Happy new year: Welcome to 2020. I rediscovered playing with LEGO Bricks as my kids were growing up. When we attended a Fan Event in 2009, I discovered that being an AFOLwas actually a thing you could do! I now realise that I have been an AFOL for a little over 10 years, and during that time we have seen a number of changes – this coincides with the opportunity to have a look at some of the changes we have seen with the LEGO sets being sold to us over the last decade.
It feels as though the number of sets has ballooned, and that the number of parts in a set has also increased over that time. And what about Licenced themes: Some days it feels as though they have been taking over the LEGO shelves in the toy stores. But have they really proliferated that much?
Now that we are at the end of the 2010’s, I thought we could approach the decade with 2020 hindsight: Let’s take a look at the data in the Brickset Database, and take a year by year look at the number of sets being produced, as well as the number of sets with high part counts (lets define that as over 1000).
We’ll look at the number of themes over this period as well: how many are related to a single intellectual property (IP)? Some themes relate to multiple IPs, while others remain home grown, within the LEGO group, and are dependent on nothing except the imagination of the designers.
Who knows what else we might stumble across along the way. Grab a coffee. There will be graphs. Lots of graphs…
Number of sets released across the 201x’s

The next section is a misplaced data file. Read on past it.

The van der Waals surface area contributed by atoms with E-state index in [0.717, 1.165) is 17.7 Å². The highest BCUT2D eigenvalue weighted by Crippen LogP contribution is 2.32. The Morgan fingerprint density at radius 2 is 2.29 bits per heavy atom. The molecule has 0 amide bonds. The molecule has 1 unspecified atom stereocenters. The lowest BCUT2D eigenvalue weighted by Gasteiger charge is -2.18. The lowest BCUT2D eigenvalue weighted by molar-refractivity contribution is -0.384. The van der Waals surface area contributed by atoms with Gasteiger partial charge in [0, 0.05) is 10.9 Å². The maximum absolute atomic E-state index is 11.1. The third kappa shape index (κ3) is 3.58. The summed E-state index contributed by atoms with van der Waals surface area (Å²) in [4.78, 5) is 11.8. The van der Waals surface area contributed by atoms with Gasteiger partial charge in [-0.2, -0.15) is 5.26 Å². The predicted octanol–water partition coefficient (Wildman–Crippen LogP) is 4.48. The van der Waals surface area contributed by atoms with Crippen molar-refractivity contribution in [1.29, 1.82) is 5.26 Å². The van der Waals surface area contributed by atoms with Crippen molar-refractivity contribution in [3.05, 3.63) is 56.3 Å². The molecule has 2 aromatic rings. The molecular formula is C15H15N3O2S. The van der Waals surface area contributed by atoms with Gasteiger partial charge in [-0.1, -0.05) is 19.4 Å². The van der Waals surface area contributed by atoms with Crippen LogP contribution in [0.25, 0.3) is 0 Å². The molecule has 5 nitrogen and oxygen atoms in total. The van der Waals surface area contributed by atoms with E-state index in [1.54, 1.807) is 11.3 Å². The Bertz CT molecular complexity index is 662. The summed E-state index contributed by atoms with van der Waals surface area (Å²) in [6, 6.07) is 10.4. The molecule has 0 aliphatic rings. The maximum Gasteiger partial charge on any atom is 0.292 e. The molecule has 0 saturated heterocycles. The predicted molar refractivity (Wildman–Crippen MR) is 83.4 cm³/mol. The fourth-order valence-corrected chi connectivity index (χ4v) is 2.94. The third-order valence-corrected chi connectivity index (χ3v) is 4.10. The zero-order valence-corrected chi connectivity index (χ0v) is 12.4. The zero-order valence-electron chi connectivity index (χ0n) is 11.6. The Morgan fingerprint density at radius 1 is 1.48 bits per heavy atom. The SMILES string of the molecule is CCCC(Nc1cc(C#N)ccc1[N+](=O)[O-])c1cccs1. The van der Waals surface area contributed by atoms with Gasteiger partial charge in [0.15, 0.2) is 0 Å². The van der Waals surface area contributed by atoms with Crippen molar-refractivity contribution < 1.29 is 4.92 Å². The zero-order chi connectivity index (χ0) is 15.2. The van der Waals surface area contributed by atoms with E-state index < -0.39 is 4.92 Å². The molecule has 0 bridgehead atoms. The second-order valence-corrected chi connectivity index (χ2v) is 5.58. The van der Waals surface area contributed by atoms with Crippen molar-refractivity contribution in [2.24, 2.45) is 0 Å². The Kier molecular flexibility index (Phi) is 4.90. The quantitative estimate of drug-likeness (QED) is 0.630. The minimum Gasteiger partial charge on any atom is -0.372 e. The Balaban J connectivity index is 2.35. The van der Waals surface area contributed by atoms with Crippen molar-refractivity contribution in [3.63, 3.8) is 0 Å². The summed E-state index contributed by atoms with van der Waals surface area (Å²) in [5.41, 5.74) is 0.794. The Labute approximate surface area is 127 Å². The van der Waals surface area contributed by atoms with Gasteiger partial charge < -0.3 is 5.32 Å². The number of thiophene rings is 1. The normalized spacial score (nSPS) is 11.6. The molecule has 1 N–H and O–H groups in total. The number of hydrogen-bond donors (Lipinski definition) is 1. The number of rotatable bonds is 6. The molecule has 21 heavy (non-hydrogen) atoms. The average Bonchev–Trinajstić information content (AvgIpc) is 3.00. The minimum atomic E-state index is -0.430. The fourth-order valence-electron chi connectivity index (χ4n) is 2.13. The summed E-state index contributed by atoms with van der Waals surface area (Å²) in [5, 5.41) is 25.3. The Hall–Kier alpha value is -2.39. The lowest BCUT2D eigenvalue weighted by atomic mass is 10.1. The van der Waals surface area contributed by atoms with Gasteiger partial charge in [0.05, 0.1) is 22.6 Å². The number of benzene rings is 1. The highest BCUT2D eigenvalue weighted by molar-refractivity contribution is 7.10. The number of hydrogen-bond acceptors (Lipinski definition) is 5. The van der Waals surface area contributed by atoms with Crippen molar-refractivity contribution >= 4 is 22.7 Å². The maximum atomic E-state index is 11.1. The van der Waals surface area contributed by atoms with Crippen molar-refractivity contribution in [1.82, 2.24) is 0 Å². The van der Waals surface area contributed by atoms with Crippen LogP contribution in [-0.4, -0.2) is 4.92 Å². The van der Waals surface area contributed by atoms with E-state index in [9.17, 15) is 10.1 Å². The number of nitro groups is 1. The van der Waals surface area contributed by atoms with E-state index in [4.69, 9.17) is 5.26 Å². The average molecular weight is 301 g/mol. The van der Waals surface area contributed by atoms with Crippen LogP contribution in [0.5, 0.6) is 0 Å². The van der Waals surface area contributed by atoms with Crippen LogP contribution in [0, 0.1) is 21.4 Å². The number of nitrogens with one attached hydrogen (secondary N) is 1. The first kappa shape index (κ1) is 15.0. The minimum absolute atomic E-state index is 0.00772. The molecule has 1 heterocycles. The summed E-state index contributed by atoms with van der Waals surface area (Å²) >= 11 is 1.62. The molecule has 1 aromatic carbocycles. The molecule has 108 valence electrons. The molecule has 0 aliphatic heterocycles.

I used a query in Brickset to calculate the number of sets released during 2010-2019. I elected to leave our references to technology platforms – Mindstorms, power functions and so forth, as additional elements are also listed in the database, in excess of the number of ‘sets’ for the themes.Collectable minifigurs have multiple entries, so I excluded those at the expense of duplicates. I removed Technic and Duplo from this data, as they are both aimed at fairly different markets to the bulk of the system offerings. I shall consider them both independently. The main drawback of this entire methodology is that it considers sets RELEASED this year, but has no relation to the number of sets still available, either in real life or online stores.
As you can see, there was steady growth in the early part of the decade, until 2016, when the number of sets released was fairly steady. In 2019, we saw a drop off in the number of sets released by approximately 10%. This might be part of the decision in 2018 to institute some fiscal restraint, to reduce new sets and assembly line configurations; reduce the number of creatives in the organisation, or perhaps to increase the focus on the number of larger sets, at higher price points. I shall come to that later.
Number of Duplo Sets
Duplo, the preschool range, celebrated its 50th anniversary this year. Early childhood learning is really important for a child’s later growth and development. I felt some what despondent when I looked at the next graph: number of Duplo sets released by year. As you can see, there has been a stead decline in the number of DUPLO Sets released during the last four years: by more than a third!
Around 2014, however, LEGO released a new theme: Juniors. This theme included content from both in-house material such as LEGO City, Friends and Ninjago, and salso external IPs such as DC and Marvel superheroes, and Disney Princess, and Jurassic World. these sets featured simple construction and no stickers. The final releases for this range occurred in 2018, with a new 4+ label appearing with the core themes in 2019. This year’s sets also included several Star Wars sets, as well as the Toy Story 4 theme. I added the Junior and 4+ sets to the Duplo release graph: